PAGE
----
Doug Lee, of Prairieville, says, “When my brother David and I were attending Southeastern, I was a full-fledged sheriff’s deputy.
“One day David called me for a ride home from school right after I had finished a shift.
“I noticed his back to me as I edged my cruiser closer. I jumped out of the car, handcuffed him and threw him in the back seat before he knew what was happening.
“I slammed the rear door as he was yelling, and sped away, laughing my head off.
“The next day, everyone looked at him strangely, and some even asked, ‘David, what’d that cop bust you for?’”
Which reminds me
When I was an LSU student, a young lady I knew in Shreveport came down on the train (this was a LONG time ago) for a football game.
That Sunday night we were at the KCS station off Government Street waiting for her to board the train back to Shreveport when a buddy who was a policeman drove up.
We chatted for a while, and when it was time for her to board the train he offered to help her get to her seat.
He came off the train chuckling, and later she told me why.
The cop, in full uniform and armed, had helped her get settled into her seat, told her goodbye — then, as he was leaving, turned around and said sternly (and loudly), “And don’t you EVER come back to Baton Rouge...”
She said nobody talked to her, or even made eye contact, on that long ride to Shreveport.
I’ve recently told of two cases of “small miracles,” where a diamond ring and a nickel were found when the searcher dropped another ring and another nickel, and they both landed with a “clink” on top of the other one.
Here’s Glenn Balentine’s account of another small miracle:
“One day two carloads of teenagers spent the day water skiing at Indian Creek near Alexandria.
“Near dusk we docked, only to discover our friend David could not find his keys.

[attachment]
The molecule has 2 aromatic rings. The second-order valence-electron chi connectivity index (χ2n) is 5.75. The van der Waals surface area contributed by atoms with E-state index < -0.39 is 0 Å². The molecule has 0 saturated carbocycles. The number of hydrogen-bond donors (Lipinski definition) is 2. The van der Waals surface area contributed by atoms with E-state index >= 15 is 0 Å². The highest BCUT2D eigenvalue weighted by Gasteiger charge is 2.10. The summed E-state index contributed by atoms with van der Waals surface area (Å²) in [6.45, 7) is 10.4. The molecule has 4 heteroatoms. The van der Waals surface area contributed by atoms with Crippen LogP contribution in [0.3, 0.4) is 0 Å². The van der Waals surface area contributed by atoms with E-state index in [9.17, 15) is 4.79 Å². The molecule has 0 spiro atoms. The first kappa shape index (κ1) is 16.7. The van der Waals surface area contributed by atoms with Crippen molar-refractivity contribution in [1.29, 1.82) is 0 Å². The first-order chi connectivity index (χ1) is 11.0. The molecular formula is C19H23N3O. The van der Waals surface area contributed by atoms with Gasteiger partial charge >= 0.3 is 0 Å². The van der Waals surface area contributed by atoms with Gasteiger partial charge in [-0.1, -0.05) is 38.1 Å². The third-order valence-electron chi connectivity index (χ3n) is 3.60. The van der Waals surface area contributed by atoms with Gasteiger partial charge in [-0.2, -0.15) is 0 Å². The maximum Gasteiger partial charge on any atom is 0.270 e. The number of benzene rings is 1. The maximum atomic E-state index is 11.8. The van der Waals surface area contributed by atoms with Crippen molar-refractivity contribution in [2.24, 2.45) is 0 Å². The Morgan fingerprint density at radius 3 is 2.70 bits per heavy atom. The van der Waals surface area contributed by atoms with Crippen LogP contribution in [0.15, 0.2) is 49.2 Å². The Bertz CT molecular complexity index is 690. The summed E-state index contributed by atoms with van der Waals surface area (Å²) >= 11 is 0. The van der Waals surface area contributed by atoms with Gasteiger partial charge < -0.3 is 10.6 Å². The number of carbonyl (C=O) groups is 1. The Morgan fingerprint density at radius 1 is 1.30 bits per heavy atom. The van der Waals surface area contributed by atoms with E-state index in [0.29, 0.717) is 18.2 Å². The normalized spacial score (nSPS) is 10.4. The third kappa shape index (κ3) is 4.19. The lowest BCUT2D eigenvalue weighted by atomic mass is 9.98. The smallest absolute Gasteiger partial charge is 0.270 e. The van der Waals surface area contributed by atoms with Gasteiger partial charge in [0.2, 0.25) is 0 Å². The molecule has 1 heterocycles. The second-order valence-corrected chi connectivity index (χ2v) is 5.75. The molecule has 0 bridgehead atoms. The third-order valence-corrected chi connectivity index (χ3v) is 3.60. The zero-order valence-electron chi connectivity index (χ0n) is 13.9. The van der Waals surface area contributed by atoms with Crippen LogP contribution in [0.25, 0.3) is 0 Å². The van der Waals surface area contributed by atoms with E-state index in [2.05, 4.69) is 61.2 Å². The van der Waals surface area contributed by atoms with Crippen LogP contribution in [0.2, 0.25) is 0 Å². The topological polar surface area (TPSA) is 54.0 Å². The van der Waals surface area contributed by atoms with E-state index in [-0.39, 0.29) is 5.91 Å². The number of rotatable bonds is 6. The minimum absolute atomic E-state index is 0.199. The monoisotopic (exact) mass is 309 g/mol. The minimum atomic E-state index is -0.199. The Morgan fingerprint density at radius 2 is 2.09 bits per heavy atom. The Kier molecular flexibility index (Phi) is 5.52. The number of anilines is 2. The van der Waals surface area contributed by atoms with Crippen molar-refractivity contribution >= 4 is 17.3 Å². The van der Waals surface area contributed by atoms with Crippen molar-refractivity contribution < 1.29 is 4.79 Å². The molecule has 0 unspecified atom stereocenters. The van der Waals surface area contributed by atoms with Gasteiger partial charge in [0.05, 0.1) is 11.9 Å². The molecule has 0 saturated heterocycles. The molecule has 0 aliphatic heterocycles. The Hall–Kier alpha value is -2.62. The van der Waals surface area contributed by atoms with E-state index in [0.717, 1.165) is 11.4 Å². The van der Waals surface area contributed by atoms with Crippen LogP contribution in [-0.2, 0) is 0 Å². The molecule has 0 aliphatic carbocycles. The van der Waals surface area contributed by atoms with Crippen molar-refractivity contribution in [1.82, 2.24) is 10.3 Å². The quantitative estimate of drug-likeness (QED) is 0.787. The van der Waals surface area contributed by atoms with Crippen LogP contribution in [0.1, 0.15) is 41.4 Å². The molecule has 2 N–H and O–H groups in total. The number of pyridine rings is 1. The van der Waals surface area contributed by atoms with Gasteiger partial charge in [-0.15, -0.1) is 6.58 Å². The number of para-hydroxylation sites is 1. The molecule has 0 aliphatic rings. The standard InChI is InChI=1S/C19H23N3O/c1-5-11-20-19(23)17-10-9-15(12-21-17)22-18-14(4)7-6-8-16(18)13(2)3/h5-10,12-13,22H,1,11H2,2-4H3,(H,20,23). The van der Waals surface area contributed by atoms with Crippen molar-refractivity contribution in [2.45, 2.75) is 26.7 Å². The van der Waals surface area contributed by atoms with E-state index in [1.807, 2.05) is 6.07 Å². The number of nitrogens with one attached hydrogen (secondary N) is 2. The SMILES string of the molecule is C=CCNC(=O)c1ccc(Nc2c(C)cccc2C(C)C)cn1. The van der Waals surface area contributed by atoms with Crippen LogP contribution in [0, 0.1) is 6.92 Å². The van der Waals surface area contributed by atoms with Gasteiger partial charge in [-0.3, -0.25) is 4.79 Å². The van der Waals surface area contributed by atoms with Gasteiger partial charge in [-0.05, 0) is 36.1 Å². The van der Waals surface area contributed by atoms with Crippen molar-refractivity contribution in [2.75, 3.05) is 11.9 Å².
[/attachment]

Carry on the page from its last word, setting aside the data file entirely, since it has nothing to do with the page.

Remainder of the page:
“We figured he may have lost them diving from the boat when we arrived, so three of us dove in 8 feet of water to search the foot of mud on the bottom.
“I dove, felt something on my foot, and came up with the missing keys. I have a dozen witnesses to this miracle.”
A moving idea
Joseph Purpera, of Baton Rouge, didn’t really need to tell me he’s retired when he sent me his note.
Only someone with time on his hands could come up with this.
Responding to the decision to move Baton Rouge’s Halloween trick-or-treating from Saturday to Friday due to the possibility of bad weather, he writes:
“Since Baton Rouge is moving around holidays, I would like to suggest a couple more moves.
“It might be cold and wet for Christmas, so how about having it in April?
“It’s always so hot and muggy on July 4 for Independence Day; I’d like to see it in early October.
“New Year’s Eve is usually not great weather, and it conflicts with football, so let’s celebrate it in June, a slow month for sports anyway.
“And of course Mardi Gras is a natural moving target — let’s settle this once and for all, and set it for May 15 every year.
“This works for your birthday as well. If you want to stay younger longer, just celebrate it every five years. When you turn 40, you’re 40 until you hit 45.”
Special People Dept.
Ted Castillo, of Baton Rouge, celebrates his 91st birthday on Wednesday, Nov. 11. Ted was known as “The Old Prep Talker” when he covered high school sports for the Morning Advocate.
Pat Compton, of Bunkie, recalls 1957, when 11 of the 12 members of Pat’s high school graduating class had started school together:
“One day, between classes, we were having this discussion, and I jokingly told the guy sitting in front of me that he was very uncouth.
“He turned to me and replied, ‘You know, you are not so couth yourself...’”
Sue Conran adds to a recent discussion on the impact of electronic gadgets on modern life:
“I am an avid reader, and check out many books from the library.
“Richard has given me two e-readers in the last few years. The first time I checked out a real book, I pressed the page to turn it.
“I really had to laugh at myself when I realized what I was doing.
“I’m just glad it happened in the privacy of my own home and not a doctor’s waiting room.”
“Here’s another item for your file on inadvertent misuse of electronic devices,” says Dr. Gene Louviere, of Lafayette:
“On occasion I have found myself absentmindedly pointing the TV remote at my wife and pressing the ‘mute’ button.
“Not only doesn’t it work, it actually seems to have the opposite effect.”
Write Smiley at Smiley@theadvocate.com. He can also be reached by fax at (225) 388-0351 or mail at P.O. Box 588, Baton Rouge, LA 70821.